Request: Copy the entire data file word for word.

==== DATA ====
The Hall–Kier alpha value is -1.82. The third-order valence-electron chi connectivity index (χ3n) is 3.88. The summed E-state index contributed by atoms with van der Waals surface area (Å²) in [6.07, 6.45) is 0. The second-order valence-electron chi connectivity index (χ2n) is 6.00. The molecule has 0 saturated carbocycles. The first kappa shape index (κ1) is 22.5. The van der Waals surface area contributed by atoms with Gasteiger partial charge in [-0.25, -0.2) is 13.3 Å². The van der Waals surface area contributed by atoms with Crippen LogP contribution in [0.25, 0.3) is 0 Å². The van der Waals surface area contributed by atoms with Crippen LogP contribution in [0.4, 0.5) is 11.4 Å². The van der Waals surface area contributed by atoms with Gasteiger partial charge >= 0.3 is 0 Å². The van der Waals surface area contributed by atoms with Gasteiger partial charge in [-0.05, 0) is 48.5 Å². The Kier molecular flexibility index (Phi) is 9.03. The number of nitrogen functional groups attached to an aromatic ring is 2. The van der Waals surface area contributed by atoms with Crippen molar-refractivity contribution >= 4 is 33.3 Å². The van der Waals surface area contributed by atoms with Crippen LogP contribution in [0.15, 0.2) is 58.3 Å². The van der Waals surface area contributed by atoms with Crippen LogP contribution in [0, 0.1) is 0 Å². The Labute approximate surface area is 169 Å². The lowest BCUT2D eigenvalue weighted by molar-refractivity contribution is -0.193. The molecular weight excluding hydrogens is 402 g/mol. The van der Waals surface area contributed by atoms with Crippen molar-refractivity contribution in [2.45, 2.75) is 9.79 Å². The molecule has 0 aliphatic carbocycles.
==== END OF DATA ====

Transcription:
The Hall–Kier alpha value is -1.82. The third-order valence-electron chi connectivity index (χ3n) is 3.88. The summed E-state index contributed by atoms with van der Waals surface area (Å²) in [6.07, 6.45) is 0. The second-order valence-electron chi connectivity index (χ2n) is 6.00. The molecule has 0 saturated carbocycles. The first kappa shape index (κ1) is 22.5. The van der Waals surface area contributed by atoms with Gasteiger partial charge in [-0.25, -0.2) is 13.3 Å². The van der Waals surface area contributed by atoms with Crippen LogP contribution in [0.25, 0.3) is 0 Å². The van der Waals surface area contributed by atoms with Crippen LogP contribution in [0.4, 0.5) is 11.4 Å². The van der Waals surface area contributed by atoms with Gasteiger partial charge >= 0.3 is 0 Å². The van der Waals surface area contributed by atoms with Gasteiger partial charge in [-0.05, 0) is 48.5 Å². The Kier molecular flexibility index (Phi) is 9.03. The number of nitrogen functional groups attached to an aromatic ring is 2. The van der Waals surface area contributed by atoms with Crippen molar-refractivity contribution >= 4 is 33.3 Å². The van der Waals surface area contributed by atoms with Crippen LogP contribution in [0.15, 0.2) is 58.3 Å². The van der Waals surface area contributed by atoms with Crippen LogP contribution in [0, 0.1) is 0 Å². The Labute approximate surface area is 169 Å². The lowest BCUT2D eigenvalue weighted by molar-refractivity contribution is -0.193. The molecular weight excluding hydrogens is 402 g/mol. The van der Waals surface area contributed by atoms with Crippen molar-refractivity contribution in [2.45, 2.75) is 9.79 Å². The molecule has 0 aliphatic carbocycles.